This afternoon at four o’clock the bonitos take to the water in a swim meet at the YMCA. The bonitos are a swim club for children ages six to twelve that introduces young minnows to competitive swimming. Not so much concerned with fast times and medals, the club appears populated by otters rather than the ferocious local game fish. The kids frolic in and out of the pool, their wriggling bodies representative of a time when standing still was the hardest test of all.
Watching the bonitos splash about, it is difficult to believe that just over two years ago there was no YMCA on the Island. Today’s bonitos will soon blossom into makos, a swim team for older kids, which in turn feeds the high school team, now beginning its first-ever varsity season. A success story is emerging from these waters.
Of course the Y is not the only Vineyard organization helping children of the Island begin their athletic journeys. The list is long, including just a few yards away from the Y where the Martha’s Vineyard Arena uses milk crates to help kids barely able to stand find their frozen footing. Squirts to mites to peewees to high school hockey; the talent is homegrown and begins with just a little nudge and something to lean on to prevent a fall.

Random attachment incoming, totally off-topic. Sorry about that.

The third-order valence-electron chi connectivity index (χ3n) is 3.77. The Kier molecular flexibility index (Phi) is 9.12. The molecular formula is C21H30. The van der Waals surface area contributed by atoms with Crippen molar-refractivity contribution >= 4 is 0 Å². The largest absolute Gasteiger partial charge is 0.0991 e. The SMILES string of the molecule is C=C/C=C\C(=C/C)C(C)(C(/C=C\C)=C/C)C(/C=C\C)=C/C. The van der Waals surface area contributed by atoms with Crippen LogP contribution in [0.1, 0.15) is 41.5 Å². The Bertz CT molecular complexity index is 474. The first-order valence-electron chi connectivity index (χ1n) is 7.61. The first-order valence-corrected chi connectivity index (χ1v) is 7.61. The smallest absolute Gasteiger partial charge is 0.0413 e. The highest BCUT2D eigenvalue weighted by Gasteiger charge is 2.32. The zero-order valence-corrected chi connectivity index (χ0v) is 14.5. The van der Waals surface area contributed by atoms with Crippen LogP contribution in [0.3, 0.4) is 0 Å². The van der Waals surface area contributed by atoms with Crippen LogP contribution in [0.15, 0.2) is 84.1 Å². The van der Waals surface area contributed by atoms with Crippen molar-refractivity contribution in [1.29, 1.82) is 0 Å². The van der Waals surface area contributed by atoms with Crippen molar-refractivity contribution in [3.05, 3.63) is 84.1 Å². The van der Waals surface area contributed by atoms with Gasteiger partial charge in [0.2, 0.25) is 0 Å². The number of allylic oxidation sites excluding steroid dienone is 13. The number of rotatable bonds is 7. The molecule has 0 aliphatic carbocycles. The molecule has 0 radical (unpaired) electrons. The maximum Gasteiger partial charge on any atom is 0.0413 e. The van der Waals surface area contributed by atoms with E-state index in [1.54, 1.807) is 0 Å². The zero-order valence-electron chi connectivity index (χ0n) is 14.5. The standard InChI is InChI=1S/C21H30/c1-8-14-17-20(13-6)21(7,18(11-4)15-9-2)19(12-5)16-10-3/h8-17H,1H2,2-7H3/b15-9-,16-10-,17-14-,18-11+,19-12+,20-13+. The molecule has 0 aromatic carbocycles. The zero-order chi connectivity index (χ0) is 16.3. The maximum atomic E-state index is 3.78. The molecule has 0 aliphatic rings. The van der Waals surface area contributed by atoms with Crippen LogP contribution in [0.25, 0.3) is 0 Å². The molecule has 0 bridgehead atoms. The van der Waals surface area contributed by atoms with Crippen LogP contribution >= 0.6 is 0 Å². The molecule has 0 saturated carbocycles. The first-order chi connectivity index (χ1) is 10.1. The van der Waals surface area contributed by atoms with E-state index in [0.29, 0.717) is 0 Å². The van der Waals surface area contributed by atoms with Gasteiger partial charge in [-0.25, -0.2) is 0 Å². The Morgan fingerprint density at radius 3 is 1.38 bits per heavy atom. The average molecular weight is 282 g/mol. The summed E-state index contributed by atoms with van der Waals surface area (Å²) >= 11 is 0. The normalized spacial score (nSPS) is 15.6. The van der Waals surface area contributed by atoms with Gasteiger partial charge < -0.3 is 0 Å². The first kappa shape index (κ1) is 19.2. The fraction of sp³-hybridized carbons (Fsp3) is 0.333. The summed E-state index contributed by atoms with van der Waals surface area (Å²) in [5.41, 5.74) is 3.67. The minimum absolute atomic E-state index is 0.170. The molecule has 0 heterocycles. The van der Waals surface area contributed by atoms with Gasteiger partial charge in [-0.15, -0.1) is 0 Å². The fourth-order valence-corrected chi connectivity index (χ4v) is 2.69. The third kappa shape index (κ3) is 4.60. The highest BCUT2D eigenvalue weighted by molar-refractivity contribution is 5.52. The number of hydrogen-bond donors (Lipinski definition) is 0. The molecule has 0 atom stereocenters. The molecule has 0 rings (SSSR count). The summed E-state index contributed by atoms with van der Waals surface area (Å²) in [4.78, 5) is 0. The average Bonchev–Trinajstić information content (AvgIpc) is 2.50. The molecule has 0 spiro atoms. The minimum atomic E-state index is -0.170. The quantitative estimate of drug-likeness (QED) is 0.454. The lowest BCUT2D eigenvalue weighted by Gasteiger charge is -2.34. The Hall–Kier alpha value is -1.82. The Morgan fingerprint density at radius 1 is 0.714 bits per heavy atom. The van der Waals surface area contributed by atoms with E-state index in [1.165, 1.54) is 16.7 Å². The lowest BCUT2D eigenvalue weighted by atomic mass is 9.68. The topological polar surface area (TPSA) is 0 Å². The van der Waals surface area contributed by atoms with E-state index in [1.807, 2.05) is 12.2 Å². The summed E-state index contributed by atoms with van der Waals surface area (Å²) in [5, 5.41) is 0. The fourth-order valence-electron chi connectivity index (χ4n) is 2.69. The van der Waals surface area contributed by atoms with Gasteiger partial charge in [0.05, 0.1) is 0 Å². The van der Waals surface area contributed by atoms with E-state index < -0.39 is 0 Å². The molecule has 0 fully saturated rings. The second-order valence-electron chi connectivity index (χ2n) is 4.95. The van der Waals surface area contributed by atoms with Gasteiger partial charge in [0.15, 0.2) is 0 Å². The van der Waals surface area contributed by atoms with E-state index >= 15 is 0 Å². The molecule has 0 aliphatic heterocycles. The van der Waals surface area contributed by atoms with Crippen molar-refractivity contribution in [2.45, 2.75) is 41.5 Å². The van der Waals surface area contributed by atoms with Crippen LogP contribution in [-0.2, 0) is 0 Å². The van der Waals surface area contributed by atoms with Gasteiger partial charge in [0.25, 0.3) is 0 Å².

This nurturing is not solely about athletics either. Take for instance the many young farmers on the Island. So many appear still in their twenties and yet already they are turning back around to make sure their footsteps do not lie fallow. Island Grown Schools understands that a successful crop requires strong roots and that a preschooler in love with kale is as good an indicator as any of a healthy future.
The list of youth programs on the Vineyard is long. An African proverb popularized by Hillary Clinton offers that it takes a village to raise a child. A case could also be made for the converse: it takes a child, or children, to raise a village. A look around the Island these days reveals a very robust village.